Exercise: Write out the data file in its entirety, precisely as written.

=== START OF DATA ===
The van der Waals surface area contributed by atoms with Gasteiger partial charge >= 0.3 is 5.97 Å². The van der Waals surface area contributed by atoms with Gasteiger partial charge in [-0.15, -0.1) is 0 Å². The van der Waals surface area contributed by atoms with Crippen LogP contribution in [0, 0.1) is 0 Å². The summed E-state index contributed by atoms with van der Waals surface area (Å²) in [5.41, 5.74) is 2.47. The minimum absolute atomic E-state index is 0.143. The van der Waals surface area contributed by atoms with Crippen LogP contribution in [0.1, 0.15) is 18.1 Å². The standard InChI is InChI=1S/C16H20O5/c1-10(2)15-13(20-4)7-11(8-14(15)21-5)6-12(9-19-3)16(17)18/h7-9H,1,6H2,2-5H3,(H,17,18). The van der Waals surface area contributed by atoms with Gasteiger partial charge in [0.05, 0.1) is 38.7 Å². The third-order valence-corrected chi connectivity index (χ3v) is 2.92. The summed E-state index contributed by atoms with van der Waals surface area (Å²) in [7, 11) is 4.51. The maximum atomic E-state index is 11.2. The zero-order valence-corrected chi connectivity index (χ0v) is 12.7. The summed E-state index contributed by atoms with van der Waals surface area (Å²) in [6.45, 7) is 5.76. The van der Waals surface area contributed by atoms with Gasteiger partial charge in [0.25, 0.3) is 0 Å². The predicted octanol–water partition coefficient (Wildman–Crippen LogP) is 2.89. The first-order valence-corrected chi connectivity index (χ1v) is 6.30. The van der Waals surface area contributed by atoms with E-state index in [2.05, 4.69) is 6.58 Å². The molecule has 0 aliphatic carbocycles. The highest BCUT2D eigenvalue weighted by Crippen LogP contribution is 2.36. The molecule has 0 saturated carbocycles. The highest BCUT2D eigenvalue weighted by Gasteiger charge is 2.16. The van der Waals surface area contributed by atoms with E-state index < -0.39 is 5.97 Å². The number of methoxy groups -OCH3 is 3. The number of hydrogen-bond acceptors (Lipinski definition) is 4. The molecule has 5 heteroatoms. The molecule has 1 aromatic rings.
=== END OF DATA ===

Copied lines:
The van der Waals surface area contributed by atoms with Gasteiger partial charge >= 0.3 is 5.97 Å². The van der Waals surface area contributed by atoms with Gasteiger partial charge in [-0.15, -0.1) is 0 Å². The van der Waals surface area contributed by atoms with Crippen LogP contribution in [0, 0.1) is 0 Å². The summed E-state index contributed by atoms with van der Waals surface area (Å²) in [5.41, 5.74) is 2.47. The minimum absolute atomic E-state index is 0.143. The van der Waals surface area contributed by atoms with Crippen LogP contribution in [0.1, 0.15) is 18.1 Å². The standard InChI is InChI=1S/C16H20O5/c1-10(2)15-13(20-4)7-11(8-14(15)21-5)6-12(9-19-3)16(17)18/h7-9H,1,6H2,2-5H3,(H,17,18). The van der Waals surface area contributed by atoms with Gasteiger partial charge in [0.05, 0.1) is 38.7 Å². The third-order valence-corrected chi connectivity index (χ3v) is 2.92. The summed E-state index contributed by atoms with van der Waals surface area (Å²) in [7, 11) is 4.51. The maximum atomic E-state index is 11.2. The zero-order valence-corrected chi connectivity index (χ0v) is 12.7. The summed E-state index contributed by atoms with van der Waals surface area (Å²) in [6.45, 7) is 5.76. The van der Waals surface area contributed by atoms with Gasteiger partial charge in [0.25, 0.3) is 0 Å². The predicted octanol–water partition coefficient (Wildman–Crippen LogP) is 2.89. The first-order valence-corrected chi connectivity index (χ1v) is 6.30. The van der Waals surface area contributed by atoms with E-state index in [2.05, 4.69) is 6.58 Å². The molecule has 0 aliphatic carbocycles. The highest BCUT2D eigenvalue weighted by Crippen LogP contribution is 2.36. The molecule has 0 saturated carbocycles. The highest BCUT2D eigenvalue weighted by Gasteiger charge is 2.16. The van der Waals surface area contributed by atoms with E-state index < -0.39 is 5.97 Å². The number of methoxy groups -OCH3 is 3. The number of hydrogen-bond acceptors (Lipinski definition) is 4. The molecule has 5 heteroatoms. The molecule has 1 aromatic rings.